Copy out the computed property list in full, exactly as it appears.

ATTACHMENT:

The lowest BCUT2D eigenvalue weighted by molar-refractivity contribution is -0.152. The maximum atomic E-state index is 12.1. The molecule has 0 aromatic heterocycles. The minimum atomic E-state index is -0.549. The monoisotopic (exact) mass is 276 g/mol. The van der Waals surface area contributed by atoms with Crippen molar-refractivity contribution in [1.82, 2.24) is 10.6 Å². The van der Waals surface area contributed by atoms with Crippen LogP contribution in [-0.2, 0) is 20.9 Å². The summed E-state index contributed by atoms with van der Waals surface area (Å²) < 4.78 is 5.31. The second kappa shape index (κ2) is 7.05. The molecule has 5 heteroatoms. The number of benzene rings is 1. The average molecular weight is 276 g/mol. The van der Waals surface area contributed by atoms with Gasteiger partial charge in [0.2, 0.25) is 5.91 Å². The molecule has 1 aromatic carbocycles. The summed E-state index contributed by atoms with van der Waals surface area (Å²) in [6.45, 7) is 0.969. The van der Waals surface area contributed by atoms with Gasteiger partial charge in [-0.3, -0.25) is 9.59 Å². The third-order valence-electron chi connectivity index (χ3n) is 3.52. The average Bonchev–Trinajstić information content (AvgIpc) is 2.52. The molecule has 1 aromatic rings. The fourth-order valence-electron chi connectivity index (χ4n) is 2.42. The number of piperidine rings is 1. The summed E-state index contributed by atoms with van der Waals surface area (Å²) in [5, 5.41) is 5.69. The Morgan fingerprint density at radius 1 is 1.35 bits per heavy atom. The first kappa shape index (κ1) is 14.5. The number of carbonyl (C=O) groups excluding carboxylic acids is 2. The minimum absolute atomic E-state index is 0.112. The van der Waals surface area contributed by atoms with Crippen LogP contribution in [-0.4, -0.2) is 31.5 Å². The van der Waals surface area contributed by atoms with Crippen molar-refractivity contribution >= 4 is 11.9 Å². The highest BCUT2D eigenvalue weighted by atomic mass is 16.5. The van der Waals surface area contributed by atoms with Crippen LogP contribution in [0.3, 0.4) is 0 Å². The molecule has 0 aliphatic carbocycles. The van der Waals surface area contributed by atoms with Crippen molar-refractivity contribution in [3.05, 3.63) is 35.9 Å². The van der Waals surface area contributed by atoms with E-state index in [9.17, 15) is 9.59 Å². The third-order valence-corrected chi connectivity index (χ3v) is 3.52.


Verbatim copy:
The lowest BCUT2D eigenvalue weighted by molar-refractivity contribution is -0.152. The maximum atomic E-state index is 12.1. The molecule has 0 aromatic heterocycles. The minimum atomic E-state index is -0.549. The monoisotopic (exact) mass is 276 g/mol. The van der Waals surface area contributed by atoms with Crippen molar-refractivity contribution in [1.82, 2.24) is 10.6 Å². The van der Waals surface area contributed by atoms with Crippen LogP contribution in [-0.2, 0) is 20.9 Å². The summed E-state index contributed by atoms with van der Waals surface area (Å²) < 4.78 is 5.31. The second kappa shape index (κ2) is 7.05. The molecule has 5 heteroatoms. The number of benzene rings is 1. The average molecular weight is 276 g/mol. The van der Waals surface area contributed by atoms with Gasteiger partial charge in [0.2, 0.25) is 5.91 Å². The molecule has 1 aromatic carbocycles. The summed E-state index contributed by atoms with van der Waals surface area (Å²) in [6.45, 7) is 0.969. The van der Waals surface area contributed by atoms with Gasteiger partial charge in [-0.3, -0.25) is 9.59 Å². The third-order valence-electron chi connectivity index (χ3n) is 3.52. The average Bonchev–Trinajstić information content (AvgIpc) is 2.52. The molecule has 1 aromatic rings. The fourth-order valence-electron chi connectivity index (χ4n) is 2.42. The number of piperidine rings is 1. The summed E-state index contributed by atoms with van der Waals surface area (Å²) in [5, 5.41) is 5.69. The Morgan fingerprint density at radius 1 is 1.35 bits per heavy atom. The first kappa shape index (κ1) is 14.5. The number of carbonyl (C=O) groups excluding carboxylic acids is 2. The minimum absolute atomic E-state index is 0.112. The van der Waals surface area contributed by atoms with Crippen LogP contribution in [-0.4, -0.2) is 31.5 Å². The van der Waals surface area contributed by atoms with Crippen molar-refractivity contribution >= 4 is 11.9 Å². The highest BCUT2D eigenvalue weighted by atomic mass is 16.5. The van der Waals surface area contributed by atoms with Crippen LogP contribution in [0.3, 0.4) is 0 Å². The molecule has 0 aliphatic carbocycles. The van der Waals surface area contributed by atoms with Crippen molar-refractivity contribution in [3.05, 3.63) is 35.9 Å². The van der Waals surface area contributed by atoms with E-state index in [9.17, 15) is 9.59 Å². The third-order valence-corrected chi connectivity index (χ3v) is 3.52.